Latest News From ASAP

News

Oct 30th, 2022.
Despite powerful worldwide support for continued science at AO, NSF calls solely for an Arecibo Education Center.
See ASAP's Media Release on this matter in English and Spanish,
or a two-page Summary Media Release in English and Spanish.

Jun 1st, 2022.
Please see our Letter of Request to the NSF regarding their late decision on the Arecibo Observatory's future.

May 3rd, 2022.
Strong support for a future Arecibo Observatory in the Planetary Science and Astrobiology Decadal Survey!
See our press release on ASAP's response to the Decadal Survey in English and Spanish .



#ElObservatorioRenace #AreciboScience #AreciboReborn

Please spread the word over social media about all things Arecibo, using the hashtags #ElObservatorioRenace, #AreciboScience, and #AreciboReborn!

Older News

A summary of ASAP's summer 2022 news, including passing of the AO Resolution in the Senate, announcements on upcoming events, and more can be found in our latest newsletter

On Dec. 3, 2021, Rep. Jenniffer González-Colón introduced a bill in the house and Sen. Richard Blumenthal introduced a bill in the Senate , in support of the Arecibo Observatory! This bipartisan Resolution recognizes the significant scientific, educational, and economic contributions made by the Arecibo Observatory telescope, and encourages funding agencies to determine the most appropriate way to replace the scientific capabilities that were lost at the observatory.

You can find the House Resolution here
and the Senate Resolution here

See below for more information on a letter writing campaign to reach out to your representatives to support the resolution!


Write Your Senators and Represenatives to Support the Arecibo Resolution!

House Rep. Jenniffer Gonzalez-Colón (Republican from Puerto Rico) and U.S. Senator Richard Blumenthal (Democrat from CT) introduced a bill in the House and the Senate, respectively in support of the Arecibo Observatory which encourages the National Science Foundation (NSF) and other agencies to "study means of replacing the scientific capabilities that were lost at the Arecibo Observatory, utilizing new state-of-the-art technologies at the site." You can find links to the press release and resolutions at the top of this webpage.

We ask that you contact your Senators and Representatives to urge them to support this important effort.

You can find out who your representatives are by going to this page
and your Senators by going to this page

We provide a sample letter below that you can personalize as needed.

Text/Letter

You can feel free to use this when Advocating for Arecibo - please personalize!

Dear Senator XXX or Representative XXX,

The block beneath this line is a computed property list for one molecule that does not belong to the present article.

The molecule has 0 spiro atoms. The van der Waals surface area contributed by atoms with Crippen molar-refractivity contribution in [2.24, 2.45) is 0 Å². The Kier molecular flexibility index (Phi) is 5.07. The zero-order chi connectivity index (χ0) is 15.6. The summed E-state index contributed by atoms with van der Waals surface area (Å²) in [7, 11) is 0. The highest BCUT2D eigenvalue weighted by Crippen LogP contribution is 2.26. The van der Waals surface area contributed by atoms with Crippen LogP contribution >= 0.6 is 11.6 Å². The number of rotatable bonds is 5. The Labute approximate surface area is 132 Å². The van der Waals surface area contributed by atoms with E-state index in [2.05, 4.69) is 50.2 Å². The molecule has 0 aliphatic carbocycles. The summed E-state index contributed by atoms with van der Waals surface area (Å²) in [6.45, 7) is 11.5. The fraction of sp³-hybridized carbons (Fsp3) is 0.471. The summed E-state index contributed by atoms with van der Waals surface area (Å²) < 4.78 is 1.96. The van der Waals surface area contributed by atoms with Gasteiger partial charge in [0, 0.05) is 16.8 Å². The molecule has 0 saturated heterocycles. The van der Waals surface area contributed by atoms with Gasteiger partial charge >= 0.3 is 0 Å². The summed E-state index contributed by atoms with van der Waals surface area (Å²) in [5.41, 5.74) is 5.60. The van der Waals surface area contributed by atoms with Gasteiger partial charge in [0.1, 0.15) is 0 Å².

I am a XXX at XXX and a resident of XXX in XXX. I am writing to you today to ask that you support the resolutions that have been introduced by Rep. Jenniffer González-Colón and Sen. Richard Blumenthal in support of the Arecibo Observatory.

  The Arecibo Observatory, a National Science Foundation (NSF) facility located in Arecibo, Puerto Rico, suffered a devastating loss when its main instrument, the 305-meter radar/radio telescope, collapsed on December 1st, 2020. For nearly 60 years, the Arecibo Observatory made ground-breaking scientific contributions to the fields of astronomical, planetary, and atmospheric sciences. It was also at the heart of extensive public outreach and science education programs that inspired thousands of students in Puerto Rico and the U.S. to pursue careers in science and engineering.

  Astronomical research at Arecibo has a rich history of enhancing our understanding of the universe. The first planets outside our solar system were detected at Arecibo, and observations of the first known double neutron star system led to the awarding of the 1993 Nobel Prize in Physics. The Observatory was also host to the world’s most powerful and sensitive planetary radar system, which was central to NASA's efforts to accomplish its Congressionally-mandated mission to identify all potentially hazardous asteroids (i.e., Near-Earth Objects). And, the Observatory had the unique ability to study the upper atmosphere at altitudes ranging from about 60 to 2500 km, making key contributions to our understanding of the interactions between the Sun's magnetic field and the Earth's atmosphere.

  The Observatory is home to the Angel Ramos Foundation Science & Visitor Center, which welcomed nearly 100,000 visitors a year, and supported Science Technology, Engineering, Arts and Math (STEAM) education at all levels throughout Puerto Rico and beyond. The Visitor Center's programs, along with the Observatory's long standing Research Experiences for Undergraduates summer program, have motivated many students from all over the U.S. and Puerto Rico to pursue degrees in a wide range of science and engineering fields. In fact, it was a XXX experience at Arecibo that convinced me to pursue a career in XXX.

  The resolution acknowledges the importance for science and education that the the Arecibo Observatory has had for Puerto Rico, the nation, and the world, and encourages the NSF and other agencies to study means of replacing the scientific capabilities that were lost at the Arecibo Observatory, utilizing new state-of-the-art technologies at the site.

  I ask that you please support this bipartisan effort.